This is the "M.A.D.E. excursion" page of the "Making a Nation Australia 1850-1910 Year 9 DS2" guide.
Alternate Page for Screenreader Users
Skip to Page Navigation
Skip to Page Content

Making a Nation Australia 1850-1910 Year 9 DS2   Tags: year 9  

Find evidence that supports or refutes the statement - Australia became an egalitarian society between 1850 and 1910.
Last Updated: Aug 31, 2016 URL: http://christiancollege.vic.libguides.com/makinganation Print Guide RSS UpdatesEmail Alerts

M.A.D.E. excursion Print Page
  Search: 
 
 

Museum of Australian Democracy at Eureka - Map

 

Eureka Stockade questions

When did the Eureka Stockade happen?

Where did it happen?

Why did it happen?

Who were the important people in the rebellion?

What was their oath?

What do you think was the importance of this oath?

What was the outcome of the rebellion?

What can we learn from what those men did on that day?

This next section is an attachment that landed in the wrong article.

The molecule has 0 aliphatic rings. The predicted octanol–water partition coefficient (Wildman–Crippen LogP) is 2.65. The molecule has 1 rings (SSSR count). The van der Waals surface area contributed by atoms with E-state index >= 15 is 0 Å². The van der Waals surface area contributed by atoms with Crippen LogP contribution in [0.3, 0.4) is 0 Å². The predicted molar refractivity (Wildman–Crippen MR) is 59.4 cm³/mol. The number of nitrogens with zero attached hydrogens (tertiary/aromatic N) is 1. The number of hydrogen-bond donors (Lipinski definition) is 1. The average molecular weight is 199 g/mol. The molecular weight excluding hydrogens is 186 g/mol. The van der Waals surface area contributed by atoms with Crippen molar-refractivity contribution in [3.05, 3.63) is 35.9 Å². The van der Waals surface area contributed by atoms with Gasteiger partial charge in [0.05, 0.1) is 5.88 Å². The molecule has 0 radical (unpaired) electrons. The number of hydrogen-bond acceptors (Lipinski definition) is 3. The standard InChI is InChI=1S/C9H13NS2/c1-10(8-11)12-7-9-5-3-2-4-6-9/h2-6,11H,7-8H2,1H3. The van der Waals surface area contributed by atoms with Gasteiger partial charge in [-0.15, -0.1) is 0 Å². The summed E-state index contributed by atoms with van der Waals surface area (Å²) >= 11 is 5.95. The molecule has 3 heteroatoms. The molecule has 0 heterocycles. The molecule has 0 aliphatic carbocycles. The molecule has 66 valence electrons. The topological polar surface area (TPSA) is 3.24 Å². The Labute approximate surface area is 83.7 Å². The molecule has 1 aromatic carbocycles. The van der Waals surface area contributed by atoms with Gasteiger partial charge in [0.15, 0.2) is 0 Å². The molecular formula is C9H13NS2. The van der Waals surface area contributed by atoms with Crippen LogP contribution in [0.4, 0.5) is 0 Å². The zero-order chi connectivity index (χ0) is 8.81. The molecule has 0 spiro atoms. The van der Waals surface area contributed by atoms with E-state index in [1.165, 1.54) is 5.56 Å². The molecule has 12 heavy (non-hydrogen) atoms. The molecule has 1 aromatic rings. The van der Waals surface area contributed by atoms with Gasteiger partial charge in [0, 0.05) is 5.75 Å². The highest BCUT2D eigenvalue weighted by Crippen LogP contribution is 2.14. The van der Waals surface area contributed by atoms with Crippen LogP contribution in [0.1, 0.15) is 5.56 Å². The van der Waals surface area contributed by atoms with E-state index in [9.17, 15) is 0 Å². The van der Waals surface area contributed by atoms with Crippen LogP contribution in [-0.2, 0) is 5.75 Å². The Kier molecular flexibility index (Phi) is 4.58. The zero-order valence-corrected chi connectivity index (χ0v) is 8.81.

M.A.D.E - what to expect when you get there

The Museum of Australian Democracy at Eureka (M.A.D.E) is an Australian museum, which engages visitors in the compelling story of democracy. The stories are told of the ordinary men and women, past and present, which have fought for the democratic freedoms we enjoy today.

Located on the historic site of the 1854 Eureka Stockade, M.A.D.E explores the powerful story of Eureka as a significant part of the struggle for peoples’ rights in Australia and around the world. M.A.D.E commemorates the pivotal role of the Stockade in shaping Australia’s democracy. This is where a group of largely young people fought injustice, and won some of the first democratic rights in the world.

 

Answers to Eureka Stockade questions

Click here to go to the State Library of Victoria education site on the Eureka Stockade

This illustration, made years after the event, shows a dramatic scene of diggers kneeling to swear the oath that they would defend their freedoms.  Normally, in this period, someone swearing an oath would swear by God, but the Eureka rebels needed a new and different authority: they chose to swear 'by the Southern Cross'.

George Rossi Ashton (artist) and F. A. Sleap (engraver), 1888

Description

Loading  Loading...

Tip